There was a quasi-party atmosphere at the Wigmore Hall on Monday evening, when Joyce DiDonato and Antonio Pappano reprised the recital that had kicked off the Hall’s 2014-15 season with reported panache and vim two nights previously. It was standing room only, and although this was a repeat performance there certainly was no lack of freshness and spontaneity: both the American mezzo-soprano and her accompanist know how to communicate and entertain.
In strict architectural terms, the stupendous 2nd century Roman theatre of Aspendos near Antalya in southern Turkey is not an arena or amphitheatre at all, so there are not nearly as many ghosts of gored gladiators or dismembered Christians to disturb the contemporary feng shui as in other ancient loci of Imperial amusement.
Simon Rattle and the Berlin Philharmonic Orchestra brought their staging of Bach's St Matthew Passion to the BBC Proms at the Royal Albert Hall on Saturday, 6 September 2014.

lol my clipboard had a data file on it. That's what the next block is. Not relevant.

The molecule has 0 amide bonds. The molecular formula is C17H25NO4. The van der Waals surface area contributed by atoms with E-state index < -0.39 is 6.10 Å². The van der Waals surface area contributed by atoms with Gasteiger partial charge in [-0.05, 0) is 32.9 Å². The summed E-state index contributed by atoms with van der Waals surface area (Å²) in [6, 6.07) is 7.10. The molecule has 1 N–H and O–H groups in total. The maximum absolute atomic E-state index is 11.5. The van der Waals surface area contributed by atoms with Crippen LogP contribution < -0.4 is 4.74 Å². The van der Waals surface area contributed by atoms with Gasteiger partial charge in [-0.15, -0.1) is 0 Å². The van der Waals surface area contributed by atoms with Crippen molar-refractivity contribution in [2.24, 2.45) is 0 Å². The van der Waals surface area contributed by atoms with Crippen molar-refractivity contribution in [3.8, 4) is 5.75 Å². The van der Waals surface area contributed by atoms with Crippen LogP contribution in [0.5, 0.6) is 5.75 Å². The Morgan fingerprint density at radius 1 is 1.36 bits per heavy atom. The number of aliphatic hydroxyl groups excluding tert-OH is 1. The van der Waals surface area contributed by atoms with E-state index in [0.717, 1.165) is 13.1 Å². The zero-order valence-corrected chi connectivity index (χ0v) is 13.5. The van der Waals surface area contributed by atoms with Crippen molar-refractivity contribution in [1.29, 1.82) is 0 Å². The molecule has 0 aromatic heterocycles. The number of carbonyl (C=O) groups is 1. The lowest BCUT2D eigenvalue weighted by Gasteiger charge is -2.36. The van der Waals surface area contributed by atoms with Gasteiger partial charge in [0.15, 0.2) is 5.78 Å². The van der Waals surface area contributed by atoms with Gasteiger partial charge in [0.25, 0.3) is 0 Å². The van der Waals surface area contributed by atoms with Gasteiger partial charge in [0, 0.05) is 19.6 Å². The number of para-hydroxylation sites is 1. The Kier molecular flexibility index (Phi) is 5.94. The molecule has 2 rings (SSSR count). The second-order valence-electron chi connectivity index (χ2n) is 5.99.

Every so often an opera fan is treated to a minor miracle, a revelatory performance of a familiar favorite that immediately sweeps all other versions before it.
On August 30, Los Angeles Opera presented the finals concert of Plácido Domingo’s Operalia, the world opera competition. Founded in 1993, the contest endeavors to discover and help launch the careers of the most promising young opera singers of today. Thousands of applicants send in recordings from which forty singers are chosen to perform live in the city where the contest is being held. Last year it was Verona, Italy, this year Los Angeles, next year London.
The second day of the Richard Strauss weekend at the BBC Proms saw Richard Strauss's Elektra performed at the Royal Albert Hall on 31 August 2014 by the BBC Symphony Orchestra, conducted by Semyon Bychkov, with Christine Goerke in the title role.
Triumphant! An exceptionally stimulating Mahler Symphony No 2 from Daniel Harding and the Swedish Radio Symphony Orchestra, BBC Prom 57 at the Royal Albert Hall. Harding's Mahler Tenth performances (especially with the Berliner Philharmoniker) are pretty much the benchmark by which all other performances are assessed. Harding's Mahler Second is informed by such an intuitive insight into the whole traverse of the composer's work that, should he get around to doing all ten together, he'll fulfil the long-held dream of "One Grand Symphony", all ten symphonies understood as a coherent progression of developing ideas.